Oh, and I got an update on Steve. Last I knew, he was on a ship somewhere near Africa. They had dropped some guys off in Kuwait to go do training of some Iraqi troops, and it sounds like Steve was maybe going to be a part of that. But get this--they lost his gear! And there's no such thing as borrowing someone else's gear, you have to have your own, but the Marines lost his. For those of you who are new to this journal, Steve was scheduled to ship out several months ago, but he had a severe abscess and was hospitalized for a couple of weeks, and his status was "non-deployable" for several weeks after that (he lost quite a bit of weight due to his infection). He was finally listed as "deployable," but then they lost his gear. Crazy! Believe me, we all understood that it was a very real possibility that Steve would go to Iraq, and we were prepared for that. I guess it just wasn't his time. I really feel for any parents who have lost their children in war, or who worry about them being stationed in war zones--I know how hard it would have been on my sister, and I'm thankful that she was spared that worry. Sue was thrilled about the new G.I. Bill passing, in which veterans will get full tuition at state colleges. I said I hope Steve will take advantage of it, and Sue said that he is planning to. Great news!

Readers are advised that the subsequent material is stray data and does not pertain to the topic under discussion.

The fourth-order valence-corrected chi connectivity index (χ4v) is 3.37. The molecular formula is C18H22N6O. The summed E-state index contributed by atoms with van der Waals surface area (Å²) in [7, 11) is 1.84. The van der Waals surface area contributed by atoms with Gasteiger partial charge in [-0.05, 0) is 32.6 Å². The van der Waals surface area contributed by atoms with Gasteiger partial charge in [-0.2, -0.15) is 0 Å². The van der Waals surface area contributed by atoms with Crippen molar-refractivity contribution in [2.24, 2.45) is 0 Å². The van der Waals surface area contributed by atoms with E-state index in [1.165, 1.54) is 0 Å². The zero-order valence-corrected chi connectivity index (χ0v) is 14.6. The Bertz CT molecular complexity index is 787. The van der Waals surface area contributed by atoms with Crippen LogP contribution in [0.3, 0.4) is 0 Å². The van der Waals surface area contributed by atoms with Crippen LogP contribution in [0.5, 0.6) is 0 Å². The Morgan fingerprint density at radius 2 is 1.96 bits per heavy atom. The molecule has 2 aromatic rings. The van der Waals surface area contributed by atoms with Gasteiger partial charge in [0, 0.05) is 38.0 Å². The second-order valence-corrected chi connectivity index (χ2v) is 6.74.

We had our meeting, and there were several births to report, but only one death (my Uncle Gene). It was sad to hear how many passed away the previous year--5 or 6. We took up the collection, agreed to meet at the same park next year, and business was done. See the trees in the background of the picture? We were at Centennial Park in Plymouth, Indiana, and it's such a beautiful park. It's where they have the annual Blueberry Festival around Labor Day. At the Blueberry Festival, they have lots of craft and art booths, and of course, the marathon, the Blueberry Stomp. I don't do the Blueberry Festival anymore--the last time I went, several years ago, it was wall-to-wall people, just a huge mass of humanity. I tend to get claustrophobic in crowds these days, so I have no desire to go. However, there was an article in today's paper about how there are a couple of companies that are renting canoes and kayaks so you can go down the Yellow River, the river that goes through the area and through the park. (My Dad grew up in a house by the Yellow River.) Both Ken and I thought that sounded pretty neat, so maybe we'll make the time to do that this year. It's a small river, and slow-moving, but what a great chance to soak up a little nature and see more of where my Dad grew up.